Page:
4. Facilitating Strategic Alliances and Partnerships

In the MedTech industry, strategic alliances and partnerships are often pivotal for growth and expansion. Perceptual mapping can identify potential partners that complement a company’s strengths or fill gaps in its offerings. By visualizing where other companies stand in terms of key attributes, MedTech firms can pinpoint ideal collaborators who share similar values or possess strengths in areas where they seek reinforcement, The perceptual map (Fig.A.), showcases Brands 5, 6, and 7’s strong association with attributes such as product specifications, flexible payment options, innovative solutions, and IP protection. These brands might gain additional market strength by partnering with Brand 3, which excels in software interoperability, creating a more formidable and diversified product portfolio

Check out our Case Study to learn more about how brand perceptual mapping works.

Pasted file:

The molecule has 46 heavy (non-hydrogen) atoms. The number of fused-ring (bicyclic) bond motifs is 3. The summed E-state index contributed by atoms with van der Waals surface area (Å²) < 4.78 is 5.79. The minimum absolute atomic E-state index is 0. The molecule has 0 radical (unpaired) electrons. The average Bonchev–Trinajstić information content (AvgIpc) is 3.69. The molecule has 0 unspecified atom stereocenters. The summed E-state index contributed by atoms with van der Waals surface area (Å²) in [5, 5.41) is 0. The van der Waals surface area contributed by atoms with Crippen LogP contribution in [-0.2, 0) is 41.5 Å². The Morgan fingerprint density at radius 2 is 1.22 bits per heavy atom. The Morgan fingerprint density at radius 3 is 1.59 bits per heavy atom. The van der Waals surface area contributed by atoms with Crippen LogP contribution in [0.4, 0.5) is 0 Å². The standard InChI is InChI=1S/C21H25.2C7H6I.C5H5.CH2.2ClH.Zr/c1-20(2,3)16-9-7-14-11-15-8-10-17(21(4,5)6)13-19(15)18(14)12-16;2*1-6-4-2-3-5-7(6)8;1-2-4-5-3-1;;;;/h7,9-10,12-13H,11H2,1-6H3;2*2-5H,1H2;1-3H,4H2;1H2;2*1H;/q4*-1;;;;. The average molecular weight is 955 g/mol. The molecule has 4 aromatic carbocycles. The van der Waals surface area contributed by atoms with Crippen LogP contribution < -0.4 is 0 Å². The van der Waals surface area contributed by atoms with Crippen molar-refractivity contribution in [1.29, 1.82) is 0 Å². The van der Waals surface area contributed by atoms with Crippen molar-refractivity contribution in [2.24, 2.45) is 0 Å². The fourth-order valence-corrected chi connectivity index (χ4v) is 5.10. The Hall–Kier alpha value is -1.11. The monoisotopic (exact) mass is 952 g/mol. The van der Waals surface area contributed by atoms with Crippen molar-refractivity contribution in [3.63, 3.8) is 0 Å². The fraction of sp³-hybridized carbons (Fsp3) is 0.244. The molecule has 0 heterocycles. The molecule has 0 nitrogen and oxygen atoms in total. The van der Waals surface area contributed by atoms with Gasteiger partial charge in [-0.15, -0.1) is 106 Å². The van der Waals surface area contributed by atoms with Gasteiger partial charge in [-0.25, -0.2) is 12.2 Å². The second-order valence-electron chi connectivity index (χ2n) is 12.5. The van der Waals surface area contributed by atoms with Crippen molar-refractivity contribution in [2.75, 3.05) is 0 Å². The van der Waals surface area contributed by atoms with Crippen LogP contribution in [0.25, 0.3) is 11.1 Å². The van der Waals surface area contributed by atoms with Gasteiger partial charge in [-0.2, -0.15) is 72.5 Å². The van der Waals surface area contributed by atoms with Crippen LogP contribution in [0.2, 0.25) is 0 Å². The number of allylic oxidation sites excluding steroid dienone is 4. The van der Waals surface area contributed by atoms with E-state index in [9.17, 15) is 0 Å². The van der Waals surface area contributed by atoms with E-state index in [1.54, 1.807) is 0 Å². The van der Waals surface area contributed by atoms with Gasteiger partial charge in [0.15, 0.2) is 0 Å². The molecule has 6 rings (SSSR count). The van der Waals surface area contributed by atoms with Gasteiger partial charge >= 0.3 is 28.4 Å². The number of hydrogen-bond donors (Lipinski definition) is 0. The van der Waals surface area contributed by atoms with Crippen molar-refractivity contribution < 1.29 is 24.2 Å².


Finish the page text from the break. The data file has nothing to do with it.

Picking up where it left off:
As the MedTech industry continues to cope with the challenges of differentiation in a complex market, brand perceptual mapping stands out as a beacon of strategic clarity. It not only aids in understanding the current competitive landscape but also in anticipating future trends and opportunities. For MedTech companies aiming to differentiate, adopting perceptual mapping is not just a strategic choice—it’s a necessity for survival and growth in the dynamic field of medical technology.

With extensive experience in the medical device industry, Cetas Healthcare provides specialized services designed to help MedTech companies understand their market position, identify opportunities for differentiation, and navigate the competitive landscape with confidence.
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Vatsal Tiwari